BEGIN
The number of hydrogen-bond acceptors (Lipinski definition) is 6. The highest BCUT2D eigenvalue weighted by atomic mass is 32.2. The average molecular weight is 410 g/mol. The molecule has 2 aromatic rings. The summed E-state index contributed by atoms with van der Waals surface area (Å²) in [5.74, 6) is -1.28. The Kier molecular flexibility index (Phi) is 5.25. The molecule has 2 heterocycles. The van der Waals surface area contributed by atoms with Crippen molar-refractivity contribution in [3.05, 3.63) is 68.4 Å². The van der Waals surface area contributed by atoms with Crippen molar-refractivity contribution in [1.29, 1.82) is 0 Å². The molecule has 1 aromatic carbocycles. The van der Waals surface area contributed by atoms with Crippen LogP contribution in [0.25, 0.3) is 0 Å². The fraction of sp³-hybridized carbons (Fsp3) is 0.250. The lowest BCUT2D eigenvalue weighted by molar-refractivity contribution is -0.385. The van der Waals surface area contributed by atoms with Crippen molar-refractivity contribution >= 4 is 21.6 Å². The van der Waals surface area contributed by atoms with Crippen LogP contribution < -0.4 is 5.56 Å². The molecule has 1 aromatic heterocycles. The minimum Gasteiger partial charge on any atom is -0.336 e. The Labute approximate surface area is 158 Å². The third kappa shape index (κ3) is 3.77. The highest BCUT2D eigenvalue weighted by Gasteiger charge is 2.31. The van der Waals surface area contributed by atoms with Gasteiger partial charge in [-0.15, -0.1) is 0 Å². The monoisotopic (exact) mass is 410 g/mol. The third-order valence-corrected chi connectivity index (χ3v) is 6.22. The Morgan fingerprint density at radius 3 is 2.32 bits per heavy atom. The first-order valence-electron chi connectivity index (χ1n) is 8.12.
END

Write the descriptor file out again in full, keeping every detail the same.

The number of hydrogen-bond acceptors (Lipinski definition) is 6. The highest BCUT2D eigenvalue weighted by atomic mass is 32.2. The average molecular weight is 410 g/mol. The molecule has 2 aromatic rings. The summed E-state index contributed by atoms with van der Waals surface area (Å²) in [5.74, 6) is -1.28. The Kier molecular flexibility index (Phi) is 5.25. The molecule has 2 heterocycles. The van der Waals surface area contributed by atoms with Crippen molar-refractivity contribution in [3.05, 3.63) is 68.4 Å². The van der Waals surface area contributed by atoms with Crippen molar-refractivity contribution in [1.29, 1.82) is 0 Å². The molecule has 1 aromatic carbocycles. The van der Waals surface area contributed by atoms with Crippen LogP contribution in [0.25, 0.3) is 0 Å². The fraction of sp³-hybridized carbons (Fsp3) is 0.250. The lowest BCUT2D eigenvalue weighted by molar-refractivity contribution is -0.385. The van der Waals surface area contributed by atoms with Crippen molar-refractivity contribution >= 4 is 21.6 Å². The van der Waals surface area contributed by atoms with Crippen LogP contribution < -0.4 is 5.56 Å². The molecule has 1 aromatic heterocycles. The minimum Gasteiger partial charge on any atom is -0.336 e. The Labute approximate surface area is 158 Å². The third kappa shape index (κ3) is 3.77. The highest BCUT2D eigenvalue weighted by Gasteiger charge is 2.31. The van der Waals surface area contributed by atoms with Gasteiger partial charge in [-0.15, -0.1) is 0 Å². The monoisotopic (exact) mass is 410 g/mol. The third-order valence-corrected chi connectivity index (χ3v) is 6.22. The Morgan fingerprint density at radius 3 is 2.32 bits per heavy atom. The first-order valence-electron chi connectivity index (χ1n) is 8.12.